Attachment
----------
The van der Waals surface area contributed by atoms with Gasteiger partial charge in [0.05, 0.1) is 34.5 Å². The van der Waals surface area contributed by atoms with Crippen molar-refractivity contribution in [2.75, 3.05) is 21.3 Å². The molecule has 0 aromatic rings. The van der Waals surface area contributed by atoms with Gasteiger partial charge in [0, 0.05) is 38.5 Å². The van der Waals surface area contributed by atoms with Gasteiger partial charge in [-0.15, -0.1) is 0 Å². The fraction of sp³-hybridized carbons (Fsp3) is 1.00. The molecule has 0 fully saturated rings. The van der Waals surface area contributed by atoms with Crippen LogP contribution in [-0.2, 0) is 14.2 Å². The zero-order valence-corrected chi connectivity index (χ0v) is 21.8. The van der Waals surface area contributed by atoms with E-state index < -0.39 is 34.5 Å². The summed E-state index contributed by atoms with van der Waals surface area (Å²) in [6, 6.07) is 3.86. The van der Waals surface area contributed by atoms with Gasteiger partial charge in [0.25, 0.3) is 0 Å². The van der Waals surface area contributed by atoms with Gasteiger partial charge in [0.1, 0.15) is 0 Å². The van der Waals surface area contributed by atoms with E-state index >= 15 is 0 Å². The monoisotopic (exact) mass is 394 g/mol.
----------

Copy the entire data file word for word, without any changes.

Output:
The van der Waals surface area contributed by atoms with Gasteiger partial charge in [0.05, 0.1) is 34.5 Å². The van der Waals surface area contributed by atoms with Crippen molar-refractivity contribution in [2.75, 3.05) is 21.3 Å². The molecule has 0 aromatic rings. The van der Waals surface area contributed by atoms with Gasteiger partial charge in [0, 0.05) is 38.5 Å². The van der Waals surface area contributed by atoms with Gasteiger partial charge in [-0.15, -0.1) is 0 Å². The fraction of sp³-hybridized carbons (Fsp3) is 1.00. The molecule has 0 fully saturated rings. The van der Waals surface area contributed by atoms with Crippen LogP contribution in [-0.2, 0) is 14.2 Å². The zero-order valence-corrected chi connectivity index (χ0v) is 21.8. The van der Waals surface area contributed by atoms with E-state index < -0.39 is 34.5 Å². The summed E-state index contributed by atoms with van der Waals surface area (Å²) in [6, 6.07) is 3.86. The van der Waals surface area contributed by atoms with Gasteiger partial charge in [0.25, 0.3) is 0 Å². The van der Waals surface area contributed by atoms with Gasteiger partial charge in [0.1, 0.15) is 0 Å². The van der Waals surface area contributed by atoms with E-state index >= 15 is 0 Å². The monoisotopic (exact) mass is 394 g/mol.